Forever Young Adult

Oh, thank heavens July is behind us!  Don’t get me wrong, I’m all for cookouts, swimming parties and fireworks, but this year I’m just feeling grateful to be one month closer to fall’s gentler weather.   One fun hallmark of this summer is the additions we’ve had to our Forever Young Adult book club.  I started it earlier this year in the hopes that it would bring readers of all ages together to discuss literature written specifically for a younger audience.  There are a lot of hidden gems in the YA genre and it often presents itself with an emotional freedom and honesty not as frequently found in more mature characters. 

The first month nobody showed up.  The second month I had two people show up.   They were my only faithful members for another couple of months and now the book club can boast five regulars!  (This doesn’t sound like much until you realize it’s technically a 66.67% increase from the previous months.)  There’s nothing quite like discussing a book to bring people together.  We’ve already been through quite a number of interesting books and had some excellent discussions.  I would have to say our most recent read was by far the most memorable.

Grasshopper Jungle by Andrew Smith is one of those books that comes at you like a roundhouse kick to the face.  There’s nothing subtle about it.  It’s narrated by Austin, a Polish boy living in Iowa who is confused about many things, mainly his growing feelings for his girlfriend, Shann and best friend, Robby.  In the midst of his hormone-fueled emotional ADD, he and Robby accidently set off a chain of events resulting in the creation of six-foot-tall praying mantis mutant soldiers.  The story jumps back and forth between current events and Austin’s explanation of his family history.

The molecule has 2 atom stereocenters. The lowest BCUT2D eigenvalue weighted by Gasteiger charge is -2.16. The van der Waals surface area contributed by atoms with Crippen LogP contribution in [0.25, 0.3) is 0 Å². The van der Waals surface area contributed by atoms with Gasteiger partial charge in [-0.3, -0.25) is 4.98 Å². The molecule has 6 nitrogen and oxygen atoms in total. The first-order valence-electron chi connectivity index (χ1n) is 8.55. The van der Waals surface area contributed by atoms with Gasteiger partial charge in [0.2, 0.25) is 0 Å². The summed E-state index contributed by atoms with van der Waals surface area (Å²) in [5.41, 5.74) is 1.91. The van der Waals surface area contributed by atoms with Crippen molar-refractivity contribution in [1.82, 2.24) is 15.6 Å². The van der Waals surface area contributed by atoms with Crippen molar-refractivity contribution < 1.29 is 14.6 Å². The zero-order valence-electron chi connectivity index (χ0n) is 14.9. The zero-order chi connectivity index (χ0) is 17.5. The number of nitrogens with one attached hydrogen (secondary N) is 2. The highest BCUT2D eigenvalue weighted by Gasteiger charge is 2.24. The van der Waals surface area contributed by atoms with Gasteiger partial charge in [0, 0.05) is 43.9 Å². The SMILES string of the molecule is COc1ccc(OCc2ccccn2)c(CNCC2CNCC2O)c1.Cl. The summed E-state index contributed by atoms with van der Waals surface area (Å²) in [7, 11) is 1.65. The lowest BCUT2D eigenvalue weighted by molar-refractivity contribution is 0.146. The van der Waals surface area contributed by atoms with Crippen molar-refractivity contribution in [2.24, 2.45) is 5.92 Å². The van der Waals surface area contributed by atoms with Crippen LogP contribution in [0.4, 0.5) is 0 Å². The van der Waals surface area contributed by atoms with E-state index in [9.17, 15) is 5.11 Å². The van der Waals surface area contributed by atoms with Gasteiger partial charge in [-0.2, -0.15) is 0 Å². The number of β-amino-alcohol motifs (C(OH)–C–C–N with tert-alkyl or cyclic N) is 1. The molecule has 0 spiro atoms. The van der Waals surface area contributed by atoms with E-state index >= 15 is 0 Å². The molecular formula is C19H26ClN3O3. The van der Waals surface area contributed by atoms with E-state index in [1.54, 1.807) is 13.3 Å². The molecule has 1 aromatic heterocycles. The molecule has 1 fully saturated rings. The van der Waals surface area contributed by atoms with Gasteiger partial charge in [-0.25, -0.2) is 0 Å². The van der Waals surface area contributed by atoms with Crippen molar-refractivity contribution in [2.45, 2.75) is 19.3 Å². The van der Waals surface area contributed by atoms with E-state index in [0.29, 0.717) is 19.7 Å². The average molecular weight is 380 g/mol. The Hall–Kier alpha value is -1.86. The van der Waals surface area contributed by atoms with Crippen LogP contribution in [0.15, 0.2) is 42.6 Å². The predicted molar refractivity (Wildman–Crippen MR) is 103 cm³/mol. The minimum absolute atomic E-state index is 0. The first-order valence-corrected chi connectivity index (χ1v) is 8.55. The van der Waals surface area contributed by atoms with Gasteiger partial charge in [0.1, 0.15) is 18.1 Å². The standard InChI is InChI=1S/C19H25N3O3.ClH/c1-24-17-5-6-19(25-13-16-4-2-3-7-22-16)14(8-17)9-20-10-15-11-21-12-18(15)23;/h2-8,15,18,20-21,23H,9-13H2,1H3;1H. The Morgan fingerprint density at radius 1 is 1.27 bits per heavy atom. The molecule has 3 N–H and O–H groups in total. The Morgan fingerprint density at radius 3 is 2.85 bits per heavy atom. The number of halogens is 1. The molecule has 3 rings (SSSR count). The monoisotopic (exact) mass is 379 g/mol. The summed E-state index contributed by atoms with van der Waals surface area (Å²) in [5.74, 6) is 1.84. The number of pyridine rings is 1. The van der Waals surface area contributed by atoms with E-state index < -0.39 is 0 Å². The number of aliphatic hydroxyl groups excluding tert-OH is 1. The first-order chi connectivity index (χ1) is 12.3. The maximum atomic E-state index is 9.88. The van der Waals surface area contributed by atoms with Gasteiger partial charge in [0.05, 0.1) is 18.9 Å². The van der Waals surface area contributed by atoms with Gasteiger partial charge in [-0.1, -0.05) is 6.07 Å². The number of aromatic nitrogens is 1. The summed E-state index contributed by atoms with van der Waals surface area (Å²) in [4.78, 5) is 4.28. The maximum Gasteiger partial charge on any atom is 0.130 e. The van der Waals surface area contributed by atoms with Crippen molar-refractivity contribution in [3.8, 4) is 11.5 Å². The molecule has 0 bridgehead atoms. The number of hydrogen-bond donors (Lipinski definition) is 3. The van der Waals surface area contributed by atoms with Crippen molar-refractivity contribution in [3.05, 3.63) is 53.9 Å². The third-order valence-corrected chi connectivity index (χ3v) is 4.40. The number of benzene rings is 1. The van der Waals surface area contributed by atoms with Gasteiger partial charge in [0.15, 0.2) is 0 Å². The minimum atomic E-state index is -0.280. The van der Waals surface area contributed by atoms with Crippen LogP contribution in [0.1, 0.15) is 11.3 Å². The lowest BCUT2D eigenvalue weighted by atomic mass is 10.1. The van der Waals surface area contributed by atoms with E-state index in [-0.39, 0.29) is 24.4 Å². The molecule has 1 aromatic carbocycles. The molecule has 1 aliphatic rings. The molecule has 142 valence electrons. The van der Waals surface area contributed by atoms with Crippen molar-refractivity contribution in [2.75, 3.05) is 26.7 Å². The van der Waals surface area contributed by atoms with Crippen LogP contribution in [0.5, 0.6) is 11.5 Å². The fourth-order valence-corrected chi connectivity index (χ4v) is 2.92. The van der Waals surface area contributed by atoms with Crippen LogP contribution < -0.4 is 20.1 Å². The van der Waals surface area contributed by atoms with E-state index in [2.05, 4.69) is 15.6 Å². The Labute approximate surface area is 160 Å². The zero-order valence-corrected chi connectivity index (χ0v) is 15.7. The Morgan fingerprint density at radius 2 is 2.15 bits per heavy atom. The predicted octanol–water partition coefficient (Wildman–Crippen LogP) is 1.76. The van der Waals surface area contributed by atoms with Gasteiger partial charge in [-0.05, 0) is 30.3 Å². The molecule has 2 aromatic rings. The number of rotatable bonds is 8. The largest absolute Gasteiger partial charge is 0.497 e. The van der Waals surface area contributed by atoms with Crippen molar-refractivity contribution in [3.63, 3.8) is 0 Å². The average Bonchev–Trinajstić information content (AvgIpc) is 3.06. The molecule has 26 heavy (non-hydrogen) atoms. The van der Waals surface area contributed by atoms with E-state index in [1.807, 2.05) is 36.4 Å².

To say this is a gross book is an incredible understatement.  I tried to eat while reading and had to stop.  Let’s just say there are some things that you really don’t want to imagine giant bugs doing to each other.  And at times I found the people in the book even more disgusting than the bugs.  So consider yourself warned, there is a lot of graphic content in this book.  A whole lot.

With all that being said, this is a very well written book.  Every facet of the story fit flawlessly into the whole.  The voicing was consistent, (something that’s often challenging to maintain in a first person narrative,) and the book was absolutely full of shared experiences and inside jokes with the reader.  As terrifying as it was to imagine that this book was an accurate portrayal of what goes on inside the mind of a sixteen year old boy, I think the author got pretty close to the mark.  It was a very raw, unfiltered and engaging read.

So read at your own risk, but know that the Forever Young Adult book club unanimously agreed that Grasshopper Jungle (while incredibly gross) was still a worthwhile read.    

From our shelves to yours, 


Annie JonesComment